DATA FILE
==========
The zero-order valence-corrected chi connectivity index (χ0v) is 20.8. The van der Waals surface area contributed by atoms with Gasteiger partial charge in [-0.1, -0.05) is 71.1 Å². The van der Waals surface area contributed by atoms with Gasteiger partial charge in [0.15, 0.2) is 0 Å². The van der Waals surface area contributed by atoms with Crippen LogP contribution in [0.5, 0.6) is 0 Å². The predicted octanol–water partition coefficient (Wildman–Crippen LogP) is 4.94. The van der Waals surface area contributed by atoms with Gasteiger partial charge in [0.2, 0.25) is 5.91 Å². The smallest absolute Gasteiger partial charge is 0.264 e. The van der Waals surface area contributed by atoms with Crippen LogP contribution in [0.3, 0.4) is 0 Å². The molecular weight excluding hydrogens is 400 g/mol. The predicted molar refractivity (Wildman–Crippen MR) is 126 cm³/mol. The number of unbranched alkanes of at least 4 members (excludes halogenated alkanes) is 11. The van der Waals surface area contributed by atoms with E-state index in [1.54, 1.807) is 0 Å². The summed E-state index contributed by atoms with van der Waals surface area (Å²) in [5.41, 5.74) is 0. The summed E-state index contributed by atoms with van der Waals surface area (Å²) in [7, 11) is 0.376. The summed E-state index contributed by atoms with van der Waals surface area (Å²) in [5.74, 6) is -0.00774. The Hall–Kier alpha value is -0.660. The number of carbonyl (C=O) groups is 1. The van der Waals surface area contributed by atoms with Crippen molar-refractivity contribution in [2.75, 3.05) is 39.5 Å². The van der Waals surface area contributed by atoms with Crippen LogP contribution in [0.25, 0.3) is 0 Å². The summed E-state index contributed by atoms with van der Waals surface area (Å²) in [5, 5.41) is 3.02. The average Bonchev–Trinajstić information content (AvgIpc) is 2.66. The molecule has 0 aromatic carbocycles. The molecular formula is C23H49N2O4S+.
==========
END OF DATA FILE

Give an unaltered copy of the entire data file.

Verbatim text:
The zero-order valence-corrected chi connectivity index (χ0v) is 20.8. The van der Waals surface area contributed by atoms with Gasteiger partial charge in [-0.1, -0.05) is 71.1 Å². The van der Waals surface area contributed by atoms with Gasteiger partial charge in [0.15, 0.2) is 0 Å². The van der Waals surface area contributed by atoms with Crippen LogP contribution in [0.5, 0.6) is 0 Å². The predicted octanol–water partition coefficient (Wildman–Crippen LogP) is 4.94. The van der Waals surface area contributed by atoms with Gasteiger partial charge in [0.2, 0.25) is 5.91 Å². The smallest absolute Gasteiger partial charge is 0.264 e. The van der Waals surface area contributed by atoms with Crippen LogP contribution in [0.3, 0.4) is 0 Å². The molecular weight excluding hydrogens is 400 g/mol. The predicted molar refractivity (Wildman–Crippen MR) is 126 cm³/mol. The number of unbranched alkanes of at least 4 members (excludes halogenated alkanes) is 11. The van der Waals surface area contributed by atoms with E-state index in [1.54, 1.807) is 0 Å². The summed E-state index contributed by atoms with van der Waals surface area (Å²) in [5.41, 5.74) is 0. The summed E-state index contributed by atoms with van der Waals surface area (Å²) in [7, 11) is 0.376. The summed E-state index contributed by atoms with van der Waals surface area (Å²) in [5.74, 6) is -0.00774. The Hall–Kier alpha value is -0.660. The number of carbonyl (C=O) groups is 1. The van der Waals surface area contributed by atoms with Crippen molar-refractivity contribution in [2.75, 3.05) is 39.5 Å². The van der Waals surface area contributed by atoms with Crippen LogP contribution in [0.25, 0.3) is 0 Å². The summed E-state index contributed by atoms with van der Waals surface area (Å²) in [5, 5.41) is 3.02. The average Bonchev–Trinajstić information content (AvgIpc) is 2.66. The molecule has 0 aromatic carbocycles. The molecular formula is C23H49N2O4S+.